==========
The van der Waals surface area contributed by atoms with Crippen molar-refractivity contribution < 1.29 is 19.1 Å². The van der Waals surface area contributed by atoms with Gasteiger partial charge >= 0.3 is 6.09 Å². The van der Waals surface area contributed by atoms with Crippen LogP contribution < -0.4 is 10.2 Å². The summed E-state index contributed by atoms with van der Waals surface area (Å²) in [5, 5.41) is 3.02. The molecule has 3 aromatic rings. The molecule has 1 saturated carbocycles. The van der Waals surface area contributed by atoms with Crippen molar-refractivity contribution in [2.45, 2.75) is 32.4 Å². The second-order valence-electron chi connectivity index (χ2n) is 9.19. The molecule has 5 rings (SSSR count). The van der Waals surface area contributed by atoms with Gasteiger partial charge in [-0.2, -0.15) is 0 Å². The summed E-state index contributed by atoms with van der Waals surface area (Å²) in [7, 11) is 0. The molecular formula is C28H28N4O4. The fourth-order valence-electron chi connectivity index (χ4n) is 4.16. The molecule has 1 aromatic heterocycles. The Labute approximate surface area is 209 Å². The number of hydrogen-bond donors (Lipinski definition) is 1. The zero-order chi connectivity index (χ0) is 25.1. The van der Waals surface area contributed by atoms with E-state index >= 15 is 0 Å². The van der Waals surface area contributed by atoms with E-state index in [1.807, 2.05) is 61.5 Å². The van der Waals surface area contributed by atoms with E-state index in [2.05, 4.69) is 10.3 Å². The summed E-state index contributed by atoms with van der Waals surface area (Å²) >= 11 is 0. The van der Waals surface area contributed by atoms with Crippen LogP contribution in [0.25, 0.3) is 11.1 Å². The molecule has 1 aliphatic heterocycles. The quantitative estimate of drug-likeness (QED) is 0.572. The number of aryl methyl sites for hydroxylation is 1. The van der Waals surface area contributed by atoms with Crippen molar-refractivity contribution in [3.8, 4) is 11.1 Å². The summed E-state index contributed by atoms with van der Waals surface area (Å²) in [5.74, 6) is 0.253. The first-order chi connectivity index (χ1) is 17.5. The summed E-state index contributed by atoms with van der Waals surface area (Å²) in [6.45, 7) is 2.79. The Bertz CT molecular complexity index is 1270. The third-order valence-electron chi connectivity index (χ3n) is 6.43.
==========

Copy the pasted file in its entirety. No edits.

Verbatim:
The van der Waals surface area contributed by atoms with Crippen molar-refractivity contribution < 1.29 is 19.1 Å². The van der Waals surface area contributed by atoms with Gasteiger partial charge >= 0.3 is 6.09 Å². The van der Waals surface area contributed by atoms with Crippen LogP contribution < -0.4 is 10.2 Å². The summed E-state index contributed by atoms with van der Waals surface area (Å²) in [5, 5.41) is 3.02. The molecule has 3 aromatic rings. The molecule has 1 saturated carbocycles. The van der Waals surface area contributed by atoms with Crippen molar-refractivity contribution in [2.45, 2.75) is 32.4 Å². The second-order valence-electron chi connectivity index (χ2n) is 9.19. The molecule has 5 rings (SSSR count). The van der Waals surface area contributed by atoms with Gasteiger partial charge in [-0.2, -0.15) is 0 Å². The summed E-state index contributed by atoms with van der Waals surface area (Å²) in [7, 11) is 0. The molecular formula is C28H28N4O4. The fourth-order valence-electron chi connectivity index (χ4n) is 4.16. The molecule has 1 aromatic heterocycles. The Labute approximate surface area is 209 Å². The number of hydrogen-bond donors (Lipinski definition) is 1. The zero-order chi connectivity index (χ0) is 25.1. The van der Waals surface area contributed by atoms with E-state index >= 15 is 0 Å². The van der Waals surface area contributed by atoms with E-state index in [1.807, 2.05) is 61.5 Å². The van der Waals surface area contributed by atoms with E-state index in [2.05, 4.69) is 10.3 Å². The summed E-state index contributed by atoms with van der Waals surface area (Å²) >= 11 is 0. The van der Waals surface area contributed by atoms with Crippen LogP contribution in [0.25, 0.3) is 11.1 Å². The molecule has 1 aliphatic heterocycles. The quantitative estimate of drug-likeness (QED) is 0.572. The number of aryl methyl sites for hydroxylation is 1. The van der Waals surface area contributed by atoms with Crippen molar-refractivity contribution in [3.8, 4) is 11.1 Å². The summed E-state index contributed by atoms with van der Waals surface area (Å²) in [5.74, 6) is 0.253. The first-order chi connectivity index (χ1) is 17.5. The summed E-state index contributed by atoms with van der Waals surface area (Å²) in [6.45, 7) is 2.79. The Bertz CT molecular complexity index is 1270. The third-order valence-electron chi connectivity index (χ3n) is 6.43.